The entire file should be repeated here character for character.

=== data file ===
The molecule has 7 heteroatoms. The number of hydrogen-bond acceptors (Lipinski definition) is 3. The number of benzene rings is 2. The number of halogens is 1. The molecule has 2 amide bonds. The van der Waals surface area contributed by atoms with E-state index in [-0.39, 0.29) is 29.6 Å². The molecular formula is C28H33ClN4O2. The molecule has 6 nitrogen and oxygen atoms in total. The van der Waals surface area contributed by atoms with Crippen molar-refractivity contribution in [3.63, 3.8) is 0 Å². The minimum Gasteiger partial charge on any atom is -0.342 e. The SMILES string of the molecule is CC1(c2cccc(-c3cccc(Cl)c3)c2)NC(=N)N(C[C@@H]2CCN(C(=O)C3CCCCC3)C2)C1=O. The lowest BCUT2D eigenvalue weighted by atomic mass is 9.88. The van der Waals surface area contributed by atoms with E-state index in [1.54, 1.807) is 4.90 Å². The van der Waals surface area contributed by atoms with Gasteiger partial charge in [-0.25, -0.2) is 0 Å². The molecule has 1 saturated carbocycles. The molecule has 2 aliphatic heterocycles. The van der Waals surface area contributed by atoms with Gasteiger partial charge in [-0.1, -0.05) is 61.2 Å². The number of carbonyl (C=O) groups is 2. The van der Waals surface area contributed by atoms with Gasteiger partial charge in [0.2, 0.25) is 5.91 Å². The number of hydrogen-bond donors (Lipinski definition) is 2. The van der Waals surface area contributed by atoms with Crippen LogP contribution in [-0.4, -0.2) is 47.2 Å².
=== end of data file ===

The molecule has 7 heteroatoms. The number of hydrogen-bond acceptors (Lipinski definition) is 3. The number of benzene rings is 2. The number of halogens is 1. The molecule has 2 amide bonds. The van der Waals surface area contributed by atoms with E-state index in [-0.39, 0.29) is 29.6 Å². The molecular formula is C28H33ClN4O2. The molecule has 6 nitrogen and oxygen atoms in total. The van der Waals surface area contributed by atoms with Crippen molar-refractivity contribution in [3.63, 3.8) is 0 Å². The minimum Gasteiger partial charge on any atom is -0.342 e. The SMILES string of the molecule is CC1(c2cccc(-c3cccc(Cl)c3)c2)NC(=N)N(C[C@@H]2CCN(C(=O)C3CCCCC3)C2)C1=O. The lowest BCUT2D eigenvalue weighted by atomic mass is 9.88. The van der Waals surface area contributed by atoms with E-state index in [1.54, 1.807) is 4.90 Å². The van der Waals surface area contributed by atoms with Gasteiger partial charge in [-0.25, -0.2) is 0 Å². The molecule has 1 saturated carbocycles. The molecule has 2 aliphatic heterocycles. The van der Waals surface area contributed by atoms with Gasteiger partial charge in [-0.1, -0.05) is 61.2 Å². The number of carbonyl (C=O) groups is 2. The van der Waals surface area contributed by atoms with Gasteiger partial charge in [0.2, 0.25) is 5.91 Å². The number of hydrogen-bond donors (Lipinski definition) is 2. The van der Waals surface area contributed by atoms with Crippen LogP contribution in [-0.4, -0.2) is 47.2 Å².